Pronunciation: [a͡ɪxhˈɔːni͡ə kɹˈasa͡ɪps] (IPA)

The correct spelling of the aquatic plant commonly known as water hyacinth is "Eichhornia crassipes." The International Phonetic Alphabet (IPA) transcription of this word is /ˌaɪkˈhɔːrniə krəˈsɪpiːz/, with emphasis on the first syllable of "Eichhornia" and the second syllable of "crassipes." The spelling reflects the scientific method of assigning genus and species names using Latin or Greek roots. Despite its beauty, water hyacinth is a notorious invasive species that can cause severe ecological and economic damages.

EICHHORNIA CRASSIPES Meaning and Definition

  1. Eichhornia crassipes, commonly known as water hyacinth, is a perennial aquatic plant belonging to the family Pontederiaceae. Native to the tropical and subtropical regions of South America, this free-floating or rooted herbaceous plant has become widely naturalized in various parts of the world due to its invasive nature.

    The water hyacinth is characterized by its large, glossy, and rounded leaves that form rosettes on the water's surface, while its thick and spongy stalks support the foliage. It produces attractive lavender, blue, or purple flowers with a yellow spot at the center, arranged on an upright spike. The plant's thick and extensive root system enhances its ability to survive and spread rapidly across bodies of water, including lakes, ponds, rivers, and canals.

    As an invasive species, Eichhornia crassipes poses a significant threat to aquatic ecosystems. Its rapid growth and dense mats of floating vegetation obstruct sunlight and hinder photosynthesis, leading to reduced oxygen levels and water quality degradation. This negatively impacts various aquatic organisms, as well as water infrastructure and recreational activities.

    Efforts to control and manage the water hyacinth include mechanical removal, biological control methods through the introduction of natural enemies like weevils, and chemical treatments. However, the complexity and resilience of this plant make its eradication challenging.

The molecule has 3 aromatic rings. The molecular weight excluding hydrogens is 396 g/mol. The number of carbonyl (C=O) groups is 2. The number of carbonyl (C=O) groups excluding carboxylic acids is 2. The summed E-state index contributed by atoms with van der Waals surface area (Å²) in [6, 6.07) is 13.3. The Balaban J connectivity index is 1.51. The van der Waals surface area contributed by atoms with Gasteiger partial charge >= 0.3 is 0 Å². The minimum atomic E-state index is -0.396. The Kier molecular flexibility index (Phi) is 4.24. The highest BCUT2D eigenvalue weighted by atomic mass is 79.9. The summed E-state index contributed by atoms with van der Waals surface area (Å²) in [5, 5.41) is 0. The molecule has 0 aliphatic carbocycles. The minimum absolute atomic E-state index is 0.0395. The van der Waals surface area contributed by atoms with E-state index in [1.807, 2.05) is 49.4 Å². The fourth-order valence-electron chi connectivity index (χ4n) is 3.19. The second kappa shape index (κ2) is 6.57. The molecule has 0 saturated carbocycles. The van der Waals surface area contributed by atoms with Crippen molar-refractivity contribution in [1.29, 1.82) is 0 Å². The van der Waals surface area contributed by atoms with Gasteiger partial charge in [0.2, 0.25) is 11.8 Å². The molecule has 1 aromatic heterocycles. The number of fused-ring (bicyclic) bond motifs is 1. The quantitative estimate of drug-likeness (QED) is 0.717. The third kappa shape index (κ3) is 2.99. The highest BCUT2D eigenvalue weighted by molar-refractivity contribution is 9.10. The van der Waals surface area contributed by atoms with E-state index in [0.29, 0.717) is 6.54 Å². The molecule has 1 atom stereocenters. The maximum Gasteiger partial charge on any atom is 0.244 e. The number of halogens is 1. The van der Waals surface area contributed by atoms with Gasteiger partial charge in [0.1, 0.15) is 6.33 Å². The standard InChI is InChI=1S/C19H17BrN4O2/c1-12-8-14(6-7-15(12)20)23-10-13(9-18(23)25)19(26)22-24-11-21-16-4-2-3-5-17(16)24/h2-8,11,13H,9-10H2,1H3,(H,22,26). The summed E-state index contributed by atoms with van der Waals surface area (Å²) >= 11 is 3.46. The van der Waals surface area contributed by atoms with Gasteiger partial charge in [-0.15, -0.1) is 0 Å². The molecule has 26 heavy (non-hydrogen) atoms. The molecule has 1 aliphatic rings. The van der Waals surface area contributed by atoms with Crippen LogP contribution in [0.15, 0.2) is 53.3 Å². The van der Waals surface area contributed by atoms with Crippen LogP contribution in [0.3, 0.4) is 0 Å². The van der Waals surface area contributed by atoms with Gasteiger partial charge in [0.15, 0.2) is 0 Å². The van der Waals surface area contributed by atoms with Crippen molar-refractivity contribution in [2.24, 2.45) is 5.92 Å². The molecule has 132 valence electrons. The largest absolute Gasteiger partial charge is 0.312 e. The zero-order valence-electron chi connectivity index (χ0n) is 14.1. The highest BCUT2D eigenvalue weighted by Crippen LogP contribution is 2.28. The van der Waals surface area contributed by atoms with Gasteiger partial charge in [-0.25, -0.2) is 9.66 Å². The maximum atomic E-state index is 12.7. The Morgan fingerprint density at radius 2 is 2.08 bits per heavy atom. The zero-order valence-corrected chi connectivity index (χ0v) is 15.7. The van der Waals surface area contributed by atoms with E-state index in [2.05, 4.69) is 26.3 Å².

Despite its negative impacts, Eichhornia crassipes has been utilized in some countries for its economic potential. The plant can be harvested and used for compost, biofuel production, biogas generation, and as a feedstock for livestock, providing some benefits in terms of environmental sustainability and waste management.

Common Misspellings for EICHHORNIA CRASSIPES

  • wichhornia crassipes
  • sichhornia crassipes
  • dichhornia crassipes
  • richhornia crassipes
  • 4ichhornia crassipes
  • 3ichhornia crassipes
  • euchhornia crassipes
  • ejchhornia crassipes
  • ekchhornia crassipes
  • eochhornia crassipes
  • e9chhornia crassipes
  • e8chhornia crassipes
  • eixhhornia crassipes
  • eivhhornia crassipes
  • eifhhornia crassipes
  • eidhhornia crassipes
  • eicghornia crassipes
  • eicbhornia crassipes
  • eicnhornia crassipes


The word "Eichhornia" is derived from the surname of a German Director of the Royal Botanic Gardens in Dresden, Gustav Heinrich Eichhorn. "Crassipes" comes from Latin, where "crassus" means "thick" or "fat", and "pes" means "foot". The term "crassipes" refers to the plant's swollen or thick stems or roots. Therefore, "Eichhornia crassipes" is a combination of the botanist's name and a term describing the plant's physical characteristics.


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